SALT - Sunday, 17 Av 5776 - August 21, 2016

  • Rav David Silverberg

            In Parashat Eikev, Moshe tells Benei Yisrael of the great qualities of the Land of Israel, contrasting the conditions they will soon enjoy after crossing into the land with the harsh conditions of the wilderness they had just traversed.  Moshe makes reference in this context to the presence of iron and copper: “…a land whose stones are iron, and from whose mountains you shall hew copper” (8:9).  The Ramban explains that Moshe informed the people of the availability of these resources in Eretz Yisrael “which are a vital need for the residents of the land.”  Moshe mentioned iron and copper because of their particular importance, emphasizing that just as God miraculously provided the people with their needs in the wilderness, He was now bringing them to a place that can naturally sustain them and provide them with what they need.

            The Ramban then cites the preceding phrase in this verse – “lo techsar kol bah” (“it is not lacking anything”) – and comments, “[the lack of] resources of silver and gold is not a deficiency in the land.”  It appears that the Ramban here implicitly addresses the question of how Moshe could claim that the land lacks “nothing,” when it does not contain precious metals like silver and gold.  The answer to this question, the Ramban seems to be saying, is that Moshe speaks of resources that are needed for living, and not luxuries.  He speaks in praise of Eretz Yisrael for containing everything that serves “a vital need for the residents of the land,” despite the fact that it does not necessarily offer all amenities that people crave.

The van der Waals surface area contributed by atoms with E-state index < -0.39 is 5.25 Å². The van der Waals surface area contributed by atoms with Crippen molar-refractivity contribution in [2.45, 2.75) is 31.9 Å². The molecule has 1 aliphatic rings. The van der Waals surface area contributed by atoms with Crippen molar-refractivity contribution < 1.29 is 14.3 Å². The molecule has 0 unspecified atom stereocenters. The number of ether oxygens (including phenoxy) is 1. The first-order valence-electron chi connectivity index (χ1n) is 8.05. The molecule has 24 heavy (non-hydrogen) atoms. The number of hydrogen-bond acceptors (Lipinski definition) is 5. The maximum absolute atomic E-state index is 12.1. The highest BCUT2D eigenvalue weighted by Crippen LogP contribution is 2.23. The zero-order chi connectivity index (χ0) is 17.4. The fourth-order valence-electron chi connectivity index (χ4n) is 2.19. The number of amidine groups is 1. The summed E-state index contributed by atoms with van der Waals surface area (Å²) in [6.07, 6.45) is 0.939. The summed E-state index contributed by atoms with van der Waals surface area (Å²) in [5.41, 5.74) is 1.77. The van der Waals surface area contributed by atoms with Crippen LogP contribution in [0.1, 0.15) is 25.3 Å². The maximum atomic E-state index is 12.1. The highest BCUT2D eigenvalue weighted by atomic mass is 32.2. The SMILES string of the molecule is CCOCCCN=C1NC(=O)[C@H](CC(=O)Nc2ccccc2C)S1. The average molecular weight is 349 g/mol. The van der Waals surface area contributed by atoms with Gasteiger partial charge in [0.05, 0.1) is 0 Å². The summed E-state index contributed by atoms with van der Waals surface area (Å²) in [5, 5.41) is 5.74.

The lesson that emerges from the Ramban’s comments (as noted by Rav Shmuel Alter in Likutei Batar Likutei) is that we need to learn to distinguish between necessity and luxury.  The Ramban emphasizes that Eretz Yisrael is praised for its properties that offered Benei Yisrael everything they needed, even though they did not offer everything Benei Yisrael would have wanted.  And this observation made about Eretz Yisrael can be made about life generally.  We should be grateful and able to “praise” our lives when we have what we need, even if we do not have everything we want.  Just as Eretz Yisrael is described as a land that “lacks nothing,” even though it lacked luxuries, our lives, too, can be joyously celebrated for “lacking nothing” even when we still have many wishes unfulfilled.